Effects of Fed’s monetary, fiscal policy examined at House subcommittee hearing

The impact of monetary and fiscal policy on price stability and the economy was discussed at a House Subcommittee on Monetary Policy and Trade hearing last week, which mainly focused on the interaction between fiscal policy and monetary policy decisions made by the Federal Open Market Committee (FOMC) at the Federal Reserve.

“A Federal Reserve that has taken on the authority to decide where to spend taxpayers’ money weakens the independence of monetary policy, accommodates our unsustainable fiscal policies, and distorts markets,” Subcommittee Chairman Andy Barr (R-KY) said.  “A full eight years out of recession, and America’s typically resilient economy has yet to fully rebound. A more accountable and disciplined monetary policy would go far to get us back on track.”

Speakers said exiting unconventional credit policies and returning to a smaller Treasuries-only balance sheet can support better economic decisions for households and businesses, and strengthen monetary policy independence.

“Since 2003 the Fed has always set its primary credit rate ‘above the usual level of short-term market interest rates.’ Since the Fed began paying interest on reserves it has also deliberately set its primary credit rate above the IOER rate,” George Selgin, senior fellow and director, Center for Monetary and Financial Alternatives at The Cato Institute, said. “The Fed has thus found a way by which to claim, with an implicit appeal to Chevron deference, that its IOER rate settings have after all been consistent with the requirements of the 2006 law.”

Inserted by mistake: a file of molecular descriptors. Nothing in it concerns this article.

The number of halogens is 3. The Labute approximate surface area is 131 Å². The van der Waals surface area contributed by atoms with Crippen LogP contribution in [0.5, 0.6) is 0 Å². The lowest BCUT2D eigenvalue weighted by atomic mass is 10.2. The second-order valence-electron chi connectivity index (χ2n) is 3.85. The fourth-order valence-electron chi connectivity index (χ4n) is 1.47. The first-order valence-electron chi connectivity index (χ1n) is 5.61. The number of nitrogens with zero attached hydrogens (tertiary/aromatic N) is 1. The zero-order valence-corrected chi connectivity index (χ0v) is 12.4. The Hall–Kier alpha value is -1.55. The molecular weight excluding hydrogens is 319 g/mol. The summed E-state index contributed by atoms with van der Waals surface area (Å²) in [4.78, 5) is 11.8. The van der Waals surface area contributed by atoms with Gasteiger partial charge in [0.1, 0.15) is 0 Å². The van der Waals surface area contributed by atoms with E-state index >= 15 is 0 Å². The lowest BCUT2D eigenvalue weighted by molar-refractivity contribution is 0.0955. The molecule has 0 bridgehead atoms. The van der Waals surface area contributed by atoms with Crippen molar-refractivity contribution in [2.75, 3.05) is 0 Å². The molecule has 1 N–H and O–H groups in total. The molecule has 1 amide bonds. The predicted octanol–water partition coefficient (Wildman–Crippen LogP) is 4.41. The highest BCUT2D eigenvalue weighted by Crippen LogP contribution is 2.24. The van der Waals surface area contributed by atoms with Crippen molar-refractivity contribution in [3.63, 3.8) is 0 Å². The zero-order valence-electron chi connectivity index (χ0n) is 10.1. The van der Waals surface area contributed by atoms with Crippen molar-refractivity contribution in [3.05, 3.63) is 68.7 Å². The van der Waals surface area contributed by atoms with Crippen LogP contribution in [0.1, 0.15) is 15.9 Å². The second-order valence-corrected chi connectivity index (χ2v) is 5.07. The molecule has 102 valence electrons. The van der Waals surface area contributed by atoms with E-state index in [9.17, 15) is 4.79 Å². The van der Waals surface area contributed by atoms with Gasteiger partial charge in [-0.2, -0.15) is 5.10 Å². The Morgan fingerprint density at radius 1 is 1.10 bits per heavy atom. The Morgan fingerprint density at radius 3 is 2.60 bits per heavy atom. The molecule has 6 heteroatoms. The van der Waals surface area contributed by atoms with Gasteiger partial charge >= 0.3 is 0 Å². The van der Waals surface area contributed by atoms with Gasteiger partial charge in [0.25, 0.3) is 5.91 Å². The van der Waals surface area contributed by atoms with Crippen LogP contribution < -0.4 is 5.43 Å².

Mickey Levy, chief economist for Americas and Asia, Berenberg Capital Markets, said monetary policy is not a substitute for fiscal policy.

“Monetary policy controls interest rates and the amount of money in the economy, which influences aggregate demand and longer-run inflation,” Levy said. “The reality is monetary policy cannot create permanent jobs, improve educational attainment or skills, permanently reduce unemployment of the semi-skilled, or raise productivity or boost real wages. Rather, monetary policy is an aggregate demand too. The major sources of underperformance involve structural challenges that are beyond the Fed’s ability to address,” Levy said.

Eric Leeper, economics professor at Indiana University, concurred.

“All too frequently, analysts and observers opine ‘fiscal policy is dysfunctional so the Fed has to ease policy’,” Leeper said. “This assumes that monetary policy and fiscal policy are two interchangeable levers. They are not. “Basic economic reasoning tells us that monetary policy actions have fiscal consequences…The message is: to successfully reduce inflation, tighter monetary policy necessarily requires tighter fiscal policy at some point. That fiscal response is essential for the Fed to be able to control inflation.”